Are you restricted by those one-on-one clinic dynamics? Why not join colleagues and clients in experimental group settings? Three of us volunteered to do just that in Austin on behalf of women veteranss from all branches of the service.
June, 2002, Vol. 02, Issue 06
San Francisco Hosts Touch Therapy Exposition
By Editorial Staff
The second Anatriptic Arts Expo was held at the Fort Mason Center in San Francisco, May 3-5, 2002. The expo was hosted by Massage Magazine, the only independent massage therapy and bodywork publication other than Massage Today.
The word anatriptic is the adjective form of the ancient Greek word anatripsis, which literally translated, means "to rub up." The word's origins date from the time of Hippocrates.The expo staff defined Anatriptic Arts Expo as "an exposition of touch therapy arts." Robert Calvert, producer of the Anatriptic Arts Expo, supported by Massage Magazine and its allied organizations, the SpaMassage Alliance and the World of Massage Museum (WOMM), designed the expo as a gathering of the profession's top educators, the industry's leading suppliers of goods, and touch therapy practitioners and consumers.
The event's presenters included: John Barnes, PT - Myofascial Release; Solveig Berggren - Massage for Peace in Schools; Erik Dalton, PhD - Myoskeletal Alignment Techniques; the Esalen Massage Team - Esalen Massage; Peggy Farlow, MspEd - Touch to TEACH; Barry Green, PhD - Body Mind Massage; Paul Herb - Contact Kinetic Art; Lolita Knight - Fijian Massage; Dolores Krieger, PhD - Therapeutic Touch; David Palmer - TouchPro Chair Massage; Elaine Stillerman - MotherMassage®; and Shizuko Yamamoto and Patrick McCarty - Macrobiotic/Barefoot Shiatsu. For attending practitioners, it was also more than worth the eight-dollar price of admission to see the collection of massage objects and materials displayed by the World of Massage Museum (WOMM). The early examples of massage tables and electric devices were a delight to view.
Within an hour of the official opening of the 2002 expo, Robert Calvert told Massage Today Editor Cliff Korn that he had promoted the 2002 expo much more than the 1992 expo, and was expecting a much greater turnout. As time passed, however, it became apparent that attendance was much less than desired. Interviews with exhibitors provided estimates of less than 1,000 attendees over the three-day expo. As the costs to exhibit at the Anatriptic Expo were reportedly much higher than other trade events, there was some expected grumbling, reminiscent of the failed High Tech/High Touch tour of the early 1990s. One exhibitor suggested that the focus of the event was unclear, and that potential visitors might not be sure if it was designed for the trade or for the public.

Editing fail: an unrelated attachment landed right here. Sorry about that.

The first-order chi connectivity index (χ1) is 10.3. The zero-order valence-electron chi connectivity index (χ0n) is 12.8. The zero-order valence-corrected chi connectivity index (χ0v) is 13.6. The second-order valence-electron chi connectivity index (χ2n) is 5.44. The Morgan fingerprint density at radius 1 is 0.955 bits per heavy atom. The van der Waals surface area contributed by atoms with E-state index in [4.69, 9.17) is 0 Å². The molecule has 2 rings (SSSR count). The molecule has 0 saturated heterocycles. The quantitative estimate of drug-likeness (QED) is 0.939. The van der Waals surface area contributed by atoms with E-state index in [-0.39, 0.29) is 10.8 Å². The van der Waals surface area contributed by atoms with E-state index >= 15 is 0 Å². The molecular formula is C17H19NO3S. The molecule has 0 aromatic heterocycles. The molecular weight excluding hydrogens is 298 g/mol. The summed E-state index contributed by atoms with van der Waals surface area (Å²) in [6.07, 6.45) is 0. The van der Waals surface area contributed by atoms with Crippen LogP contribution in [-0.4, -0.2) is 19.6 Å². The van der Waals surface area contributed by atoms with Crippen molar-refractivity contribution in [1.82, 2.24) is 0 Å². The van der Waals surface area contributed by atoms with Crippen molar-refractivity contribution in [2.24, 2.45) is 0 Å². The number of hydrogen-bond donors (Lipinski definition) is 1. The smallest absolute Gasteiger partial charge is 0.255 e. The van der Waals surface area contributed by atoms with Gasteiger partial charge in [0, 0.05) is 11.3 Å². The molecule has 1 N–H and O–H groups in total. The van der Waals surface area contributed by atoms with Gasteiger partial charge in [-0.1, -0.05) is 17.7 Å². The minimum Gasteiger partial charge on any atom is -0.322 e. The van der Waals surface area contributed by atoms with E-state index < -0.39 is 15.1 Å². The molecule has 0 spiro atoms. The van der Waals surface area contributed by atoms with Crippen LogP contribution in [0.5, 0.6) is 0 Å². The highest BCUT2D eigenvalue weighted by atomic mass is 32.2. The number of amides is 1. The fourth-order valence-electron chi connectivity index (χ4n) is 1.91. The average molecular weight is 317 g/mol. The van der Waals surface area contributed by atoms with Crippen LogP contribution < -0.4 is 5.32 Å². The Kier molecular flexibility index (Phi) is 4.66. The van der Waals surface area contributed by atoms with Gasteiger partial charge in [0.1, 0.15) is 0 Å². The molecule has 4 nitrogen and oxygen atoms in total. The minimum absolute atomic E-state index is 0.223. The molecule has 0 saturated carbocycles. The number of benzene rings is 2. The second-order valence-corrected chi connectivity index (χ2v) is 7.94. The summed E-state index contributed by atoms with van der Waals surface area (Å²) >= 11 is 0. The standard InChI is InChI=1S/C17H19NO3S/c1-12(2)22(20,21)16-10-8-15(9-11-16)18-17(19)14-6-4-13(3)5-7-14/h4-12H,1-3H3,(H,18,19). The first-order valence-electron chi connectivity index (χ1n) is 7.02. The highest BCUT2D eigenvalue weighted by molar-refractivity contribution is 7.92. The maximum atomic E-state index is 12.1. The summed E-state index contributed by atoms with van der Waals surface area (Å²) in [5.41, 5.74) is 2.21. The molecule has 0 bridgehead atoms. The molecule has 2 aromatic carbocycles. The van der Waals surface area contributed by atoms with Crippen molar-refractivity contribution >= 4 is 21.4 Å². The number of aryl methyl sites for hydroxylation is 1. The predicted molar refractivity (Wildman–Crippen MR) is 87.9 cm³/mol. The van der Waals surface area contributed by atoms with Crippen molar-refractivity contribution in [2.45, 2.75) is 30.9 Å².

The first Anatriptic Arts Expo was held in the same location almost 10 years to the day prior to the 2002 expo. In 1992, expo presenters included: Aunty Margaret Machado - Hawaiian Lomilomi; John Upledger, DO - Craniosacral Therapy; John Thie, DC - Touch for Health; Joseph Heller - Hellerwork; Rick Gold, PhD - Thailand Massage; Paul St. John - Neuromuscular Therapy; David Palmer - On-site Massage; Zhenya Kurashova - Wine, Russian Sports Massage; Kay Rive - Aromatherapy and Reflexology; Greg Irwin - Finger Fitness; Cherie Sohnen-Moe - Business Mastery; and Toru Namikoshi - Shiatsu for Health. Expo 2002 producers indicated that the 1992 expo reported attendance of more than 12,000 visitors, representing more than a dozen countries and 65 exhibitors.
It was truly unfortunate that the turnout for this year's event was so low. Approximately 50 exhibitors from across the country invested resources and traveled to San Francisco for the event. The potential for success was high, but exhibitors were concerned about the effectiveness of the event promotion. Some went so far as to call local massage therapists to ask if they were going to attend, and found that many were unaware of this national event being held in their own backyard!
Though the expo may have been viewed as a missed opportunity for professionals, it did seem to have a positive effect on the public. Some were heard to say that they were delighted to find useful information on so many types of hands-on therapies in one place, "with no lines!" As Massage Magazine is one of the few entities in the profession with the clout, recognition and resources to organize an event such as the Anatriptic Arts Expo, one hopes that efforts will be redoubled to promote another event designed to educate the public about the various types of massage and bodywork available.